Pharmacy OneSource Blog

Medication Safety: Why Unit Inspections are Important

Posted on 11/20/15

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While all moderate or high-risk sterile products must be compounded within the hospital cleanroom or by approved outsourced facilities, a significant proportion of low-risk compounding can occur on the patient unit and is performed by non-pharmacy healthcare personnel. These individuals require proper training and regular oversight to ensure that they conform to USP Chapter 797 in states that require that or meet the specific standards established by the state in which they practice, which are generally very similar.

Those in charge of unit inspections or compliance monitoring, such as pharmacists or infection preventionists, should ensure that personnel who are compounding preparations practice good hand hygiene, wear gowns, gloves and mask when compounding, understand how to perform glove fingertip sampling, and receive training on proper compounding technique with annual assessments.

In addition, all personnel working with compounded sterile products must clearly understand and be able to distinguish which medications must be used within the hour, which can only be used by one patient, and which can be used by multiple patients.

Unit inspectors should also monitor the physical environment in which compounding occurs outside the pharmacy. Personnel should prepare all compounded sterile products (CSPs) in a segregated compounding area that has no unsealed windows, adjacent sinks or doors to the outside or busy hallways. Medication room and medication storage area counters, equipment and floors should be cleaned and disinfected daily by trained staff and the ceilings, walls, shelving and bins should be cleaned according to environmental services policy. The medications should be stored under ideal conditions; if any adverse condition occurs, such as a broken refrigeration unit, the issue should be identified and corrected within four hours or the medications should be discarded. Only authorized personnel should enter the medication room or storage area and they should never bring food or drink into the rooms.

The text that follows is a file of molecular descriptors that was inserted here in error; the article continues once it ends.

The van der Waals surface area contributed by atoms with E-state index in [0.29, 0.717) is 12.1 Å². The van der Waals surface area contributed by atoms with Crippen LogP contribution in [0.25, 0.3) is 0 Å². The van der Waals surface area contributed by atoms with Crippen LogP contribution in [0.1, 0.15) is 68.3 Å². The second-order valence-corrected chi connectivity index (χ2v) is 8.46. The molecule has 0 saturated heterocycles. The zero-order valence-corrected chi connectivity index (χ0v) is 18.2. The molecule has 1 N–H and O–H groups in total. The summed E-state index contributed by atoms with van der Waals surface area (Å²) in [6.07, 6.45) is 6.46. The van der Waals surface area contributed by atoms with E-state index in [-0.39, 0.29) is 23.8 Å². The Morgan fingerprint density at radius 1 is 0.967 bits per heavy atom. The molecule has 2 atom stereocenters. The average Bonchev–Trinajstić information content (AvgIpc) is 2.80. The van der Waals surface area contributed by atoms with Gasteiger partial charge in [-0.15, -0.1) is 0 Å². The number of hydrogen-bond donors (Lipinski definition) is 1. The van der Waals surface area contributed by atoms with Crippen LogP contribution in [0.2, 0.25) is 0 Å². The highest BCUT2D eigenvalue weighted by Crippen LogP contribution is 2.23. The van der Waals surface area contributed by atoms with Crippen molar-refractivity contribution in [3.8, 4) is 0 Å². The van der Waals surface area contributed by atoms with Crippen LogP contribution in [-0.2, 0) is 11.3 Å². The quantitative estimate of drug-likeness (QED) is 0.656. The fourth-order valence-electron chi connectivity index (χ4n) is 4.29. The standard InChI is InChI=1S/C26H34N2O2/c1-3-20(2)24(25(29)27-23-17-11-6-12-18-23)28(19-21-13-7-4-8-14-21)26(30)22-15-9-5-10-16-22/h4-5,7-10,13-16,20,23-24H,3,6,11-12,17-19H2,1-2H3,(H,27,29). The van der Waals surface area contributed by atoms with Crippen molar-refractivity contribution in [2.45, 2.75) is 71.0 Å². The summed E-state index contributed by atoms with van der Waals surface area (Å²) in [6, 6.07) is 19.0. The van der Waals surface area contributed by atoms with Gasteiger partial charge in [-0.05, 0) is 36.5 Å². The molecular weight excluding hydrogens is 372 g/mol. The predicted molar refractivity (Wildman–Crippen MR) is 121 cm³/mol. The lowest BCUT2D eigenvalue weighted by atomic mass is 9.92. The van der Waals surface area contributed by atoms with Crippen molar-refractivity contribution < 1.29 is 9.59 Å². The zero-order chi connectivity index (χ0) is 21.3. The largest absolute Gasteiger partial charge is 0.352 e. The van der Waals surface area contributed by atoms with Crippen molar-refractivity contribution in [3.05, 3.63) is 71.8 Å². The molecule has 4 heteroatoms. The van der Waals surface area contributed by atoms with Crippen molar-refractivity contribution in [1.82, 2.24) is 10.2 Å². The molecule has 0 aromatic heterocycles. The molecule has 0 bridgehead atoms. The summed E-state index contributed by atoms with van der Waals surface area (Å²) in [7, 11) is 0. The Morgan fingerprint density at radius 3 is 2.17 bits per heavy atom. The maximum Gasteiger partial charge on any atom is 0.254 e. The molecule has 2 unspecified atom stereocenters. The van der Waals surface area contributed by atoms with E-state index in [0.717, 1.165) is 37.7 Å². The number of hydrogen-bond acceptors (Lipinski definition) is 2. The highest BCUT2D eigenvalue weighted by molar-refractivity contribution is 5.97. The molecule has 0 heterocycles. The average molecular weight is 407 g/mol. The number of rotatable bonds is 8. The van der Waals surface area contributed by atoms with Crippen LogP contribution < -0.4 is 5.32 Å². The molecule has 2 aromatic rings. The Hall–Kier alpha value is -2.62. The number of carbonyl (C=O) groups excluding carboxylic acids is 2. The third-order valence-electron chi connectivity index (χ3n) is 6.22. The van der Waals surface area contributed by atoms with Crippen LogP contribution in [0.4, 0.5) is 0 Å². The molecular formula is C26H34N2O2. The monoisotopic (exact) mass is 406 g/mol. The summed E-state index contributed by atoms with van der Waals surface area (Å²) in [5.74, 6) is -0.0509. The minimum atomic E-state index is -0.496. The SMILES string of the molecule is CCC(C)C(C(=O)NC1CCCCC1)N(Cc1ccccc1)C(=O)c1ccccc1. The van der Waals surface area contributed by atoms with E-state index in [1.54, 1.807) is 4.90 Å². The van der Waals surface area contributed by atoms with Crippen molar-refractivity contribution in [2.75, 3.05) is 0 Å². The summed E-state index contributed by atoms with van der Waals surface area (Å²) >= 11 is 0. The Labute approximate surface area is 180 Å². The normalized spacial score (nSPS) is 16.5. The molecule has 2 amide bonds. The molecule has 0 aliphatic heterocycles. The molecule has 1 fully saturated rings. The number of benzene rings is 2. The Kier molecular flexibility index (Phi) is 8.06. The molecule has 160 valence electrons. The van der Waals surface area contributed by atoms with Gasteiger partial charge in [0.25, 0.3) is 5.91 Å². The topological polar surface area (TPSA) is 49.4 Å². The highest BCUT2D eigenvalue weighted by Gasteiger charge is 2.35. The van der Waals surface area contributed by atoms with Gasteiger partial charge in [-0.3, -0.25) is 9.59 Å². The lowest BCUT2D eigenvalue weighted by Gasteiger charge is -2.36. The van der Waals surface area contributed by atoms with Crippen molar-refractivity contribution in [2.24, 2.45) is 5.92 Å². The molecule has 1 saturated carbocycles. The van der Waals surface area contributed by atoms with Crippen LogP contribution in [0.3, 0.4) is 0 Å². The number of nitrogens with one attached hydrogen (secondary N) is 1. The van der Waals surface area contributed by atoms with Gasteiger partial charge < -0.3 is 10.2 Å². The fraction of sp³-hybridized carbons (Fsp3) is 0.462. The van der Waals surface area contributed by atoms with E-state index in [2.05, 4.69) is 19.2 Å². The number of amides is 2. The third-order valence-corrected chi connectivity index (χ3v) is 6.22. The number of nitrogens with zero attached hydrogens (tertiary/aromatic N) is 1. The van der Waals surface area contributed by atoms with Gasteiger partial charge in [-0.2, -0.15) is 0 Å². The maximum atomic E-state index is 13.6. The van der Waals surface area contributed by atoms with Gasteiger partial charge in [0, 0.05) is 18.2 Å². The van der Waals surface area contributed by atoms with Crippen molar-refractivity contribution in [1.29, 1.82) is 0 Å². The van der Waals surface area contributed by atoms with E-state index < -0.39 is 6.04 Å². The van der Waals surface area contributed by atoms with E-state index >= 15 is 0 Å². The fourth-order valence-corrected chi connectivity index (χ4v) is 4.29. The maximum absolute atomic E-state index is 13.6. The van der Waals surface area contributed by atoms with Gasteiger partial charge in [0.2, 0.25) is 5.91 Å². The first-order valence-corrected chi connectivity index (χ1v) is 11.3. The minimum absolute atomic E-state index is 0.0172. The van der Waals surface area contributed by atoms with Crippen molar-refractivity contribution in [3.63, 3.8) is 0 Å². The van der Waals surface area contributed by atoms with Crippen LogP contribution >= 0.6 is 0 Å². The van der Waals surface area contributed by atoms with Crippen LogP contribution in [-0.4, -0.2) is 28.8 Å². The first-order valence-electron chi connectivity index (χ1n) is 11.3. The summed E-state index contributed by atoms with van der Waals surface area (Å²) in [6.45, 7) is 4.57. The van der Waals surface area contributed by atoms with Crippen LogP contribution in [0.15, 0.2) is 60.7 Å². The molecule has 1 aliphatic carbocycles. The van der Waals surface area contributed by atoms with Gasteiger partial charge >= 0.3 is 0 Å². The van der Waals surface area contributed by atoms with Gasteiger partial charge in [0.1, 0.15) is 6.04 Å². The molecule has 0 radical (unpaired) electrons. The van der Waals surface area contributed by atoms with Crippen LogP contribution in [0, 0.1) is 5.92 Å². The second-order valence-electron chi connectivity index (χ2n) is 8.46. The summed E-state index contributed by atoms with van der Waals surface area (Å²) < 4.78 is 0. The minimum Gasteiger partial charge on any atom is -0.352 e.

Some hospitals have added locked cabinets within patient rooms. When a patient is discharged, all opened medications should be discarded. If the patient is on isolation precautions, all medications stored in the room must be discarded upon discharge, whether open or not. Refrigerators used for storing patient medication should be checked as patients are discharged to ensure that only medication for patients on the unit remain.

Using an electronic checklist management system like VeriForm can help streamline inspections and keep all information accessible in one place online. For more medication safety examples regarding sterile compounding and infection prevention, download the Medication Safety Inspection Checklist.

 

sterile compounding

Topics: Sterile Compounding

About the Author

Tim McMenamin has more than 30 years of experience in the Hospital Information Technology (HIT) industry and has been an active member of HIMSS, ASHP, HFMA and other healthcare communities for many years. Leveraging emerging technologies to deliver clinical content to the point-of-care has been an area of special interest and research.